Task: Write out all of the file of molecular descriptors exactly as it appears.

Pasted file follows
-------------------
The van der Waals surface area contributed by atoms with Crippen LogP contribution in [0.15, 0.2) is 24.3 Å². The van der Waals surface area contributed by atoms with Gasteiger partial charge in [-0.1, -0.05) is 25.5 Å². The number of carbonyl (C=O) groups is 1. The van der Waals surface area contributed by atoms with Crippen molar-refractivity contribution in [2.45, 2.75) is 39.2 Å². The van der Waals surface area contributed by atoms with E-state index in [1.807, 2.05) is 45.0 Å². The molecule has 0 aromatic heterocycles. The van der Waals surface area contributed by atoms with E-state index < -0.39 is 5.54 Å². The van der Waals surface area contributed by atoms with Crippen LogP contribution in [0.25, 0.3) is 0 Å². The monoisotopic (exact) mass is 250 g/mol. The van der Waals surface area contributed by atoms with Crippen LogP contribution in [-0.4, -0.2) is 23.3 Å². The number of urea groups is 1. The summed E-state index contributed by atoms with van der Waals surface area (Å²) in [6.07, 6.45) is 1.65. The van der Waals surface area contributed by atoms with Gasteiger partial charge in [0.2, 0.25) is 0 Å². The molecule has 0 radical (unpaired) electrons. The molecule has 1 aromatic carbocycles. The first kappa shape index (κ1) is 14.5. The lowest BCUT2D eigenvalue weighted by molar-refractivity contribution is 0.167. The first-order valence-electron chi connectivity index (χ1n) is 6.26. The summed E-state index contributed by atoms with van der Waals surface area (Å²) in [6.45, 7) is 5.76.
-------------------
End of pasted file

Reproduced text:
The van der Waals surface area contributed by atoms with Crippen LogP contribution in [0.15, 0.2) is 24.3 Å². The van der Waals surface area contributed by atoms with Gasteiger partial charge in [-0.1, -0.05) is 25.5 Å². The number of carbonyl (C=O) groups is 1. The van der Waals surface area contributed by atoms with Crippen molar-refractivity contribution in [2.45, 2.75) is 39.2 Å². The van der Waals surface area contributed by atoms with E-state index in [1.807, 2.05) is 45.0 Å². The molecule has 0 aromatic heterocycles. The van der Waals surface area contributed by atoms with E-state index < -0.39 is 5.54 Å². The van der Waals surface area contributed by atoms with Crippen LogP contribution in [0.25, 0.3) is 0 Å². The monoisotopic (exact) mass is 250 g/mol. The van der Waals surface area contributed by atoms with Crippen LogP contribution in [-0.4, -0.2) is 23.3 Å². The number of urea groups is 1. The summed E-state index contributed by atoms with van der Waals surface area (Å²) in [6.07, 6.45) is 1.65. The van der Waals surface area contributed by atoms with Gasteiger partial charge in [0.2, 0.25) is 0 Å². The molecule has 0 radical (unpaired) electrons. The molecule has 1 aromatic carbocycles. The first kappa shape index (κ1) is 14.5. The lowest BCUT2D eigenvalue weighted by molar-refractivity contribution is 0.167. The first-order valence-electron chi connectivity index (χ1n) is 6.26. The summed E-state index contributed by atoms with van der Waals surface area (Å²) in [6.45, 7) is 5.76.